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Pressburger’s Law of White Spaces

May 31, 2007

Giorgio Pressburger’s The Law of White Spaces was the perfect book for me to read at the perfect time. Acquiring the book had been an elusive challenge for some reason. I ordered a copy from one bookseller who emailed me a couple weeks later to tell me that the book had been somehow misplaced from their inventory. They apologized and told me how embarrassed they were, and how this never usually happened. I then promptly ordered a copy from Amazon with a repeat of the same scenario. I finally obtained a copy from a third source, but after reading it just noticed that Amazon now has multiple copies available for sale. That is the world of The Law of White Spaces. Things happen for mysterious and unknown reasons, but they happen for a reason.

The Law of White Spaces works on a number of levels. In the author’s introduction he tells a story of how he became acquainted with the stories of a number of doctors. The stories are structured as the author’s summaries of conversations he had with a history scholar named Professor S. “During our brief conversation seven years ago I was able to establish that for Professor S, medicine, and indeed science in general—notwithstanding the huge advances in the last few decades—represented ‘the darkness born from light.’ I well remember his exact words, as I remember his hasty correction: ‘or rather, the light which feeds on the darkness’” (12). Here like in many parts of this novel the author uses references to numbers for symbolic reasons. I also read this reference to the darkness born of the light as a reference to science and medicine’s empirical approach as a degradation of spiritual truths. The “correction” he made metaphorically implies that Professor S is transforming this situation where “darkness is born from light” into one where the “light feeds on darkness.” It is a metaphor of healing closely linked to the stories of the doctors. Building on a metaphor that where there is darkness (sickness), one discovers hidden light that must be revealed. It is an individual’s path through adversity and darkness that produces more light in the world.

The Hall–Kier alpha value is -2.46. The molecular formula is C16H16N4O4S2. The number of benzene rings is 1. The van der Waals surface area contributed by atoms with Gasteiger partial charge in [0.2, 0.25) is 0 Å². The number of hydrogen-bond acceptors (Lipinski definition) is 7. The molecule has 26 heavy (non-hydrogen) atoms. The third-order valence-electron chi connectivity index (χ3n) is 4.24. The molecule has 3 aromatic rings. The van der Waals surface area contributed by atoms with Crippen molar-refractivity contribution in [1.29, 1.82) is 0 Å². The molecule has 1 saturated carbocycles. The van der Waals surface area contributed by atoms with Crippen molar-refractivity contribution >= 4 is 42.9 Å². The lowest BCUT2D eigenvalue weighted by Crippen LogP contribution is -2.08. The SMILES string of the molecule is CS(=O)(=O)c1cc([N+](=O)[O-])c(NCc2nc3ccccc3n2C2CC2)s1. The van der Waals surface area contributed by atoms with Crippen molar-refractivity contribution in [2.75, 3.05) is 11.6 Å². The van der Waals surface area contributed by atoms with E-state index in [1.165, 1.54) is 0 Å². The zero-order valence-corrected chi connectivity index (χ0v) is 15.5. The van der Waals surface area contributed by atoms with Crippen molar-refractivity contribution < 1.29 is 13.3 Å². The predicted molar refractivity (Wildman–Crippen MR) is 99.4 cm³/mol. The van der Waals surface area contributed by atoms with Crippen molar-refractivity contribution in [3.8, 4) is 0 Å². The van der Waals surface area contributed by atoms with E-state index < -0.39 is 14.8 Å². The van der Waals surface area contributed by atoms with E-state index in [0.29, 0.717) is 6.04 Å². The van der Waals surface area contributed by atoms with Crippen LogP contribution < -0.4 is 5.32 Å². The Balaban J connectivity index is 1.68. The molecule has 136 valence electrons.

Underscoring this type of reading, the next paragraph continues discussing Professor S’s “compassion” (12), which is a metaphorical reference to the Sfirot Chesed, which corresponds to compassion. Making this more explicit is the follow-up line, “He had a kind word for all of them, but not for himself. ‘They’re deciding on my destiny in the Fourth Palace’” (12), which refers to the Sfirot of Judgment. In other words compassion balances out negative judgment (sickness). An individual’s journey through the world’s darkness reveals light when approached with compassion (also translates to loving/kindness from Hebrew). From this viewpoint the novel is set up as a series of allegories of a soul’s journey.

In addition to this formalized structure, the world the author evokes as he discusses each doctor’s case study is one of bizarre and mysterious beauty. One of the strongest stories in the collection entitled Vera takes place in a truly haunted and hallucinatory city in Hungary. The city is a bombed out and decimated shell inhabited by the desperate survivors ravaged by war. The doctor is sent in to deliver provisions. What greets him was “old cinemas, ruined school halls and bombed theaters” (59) where he gives supplies to “silent crowds of evil-smelling people who tore them from our hands” (59). Each doctor is undergoing some sort of test with unseen rules and consequences. In the process the world Pressburger created is a haunted place with layers of references and meaning compressed into each of the five stories.

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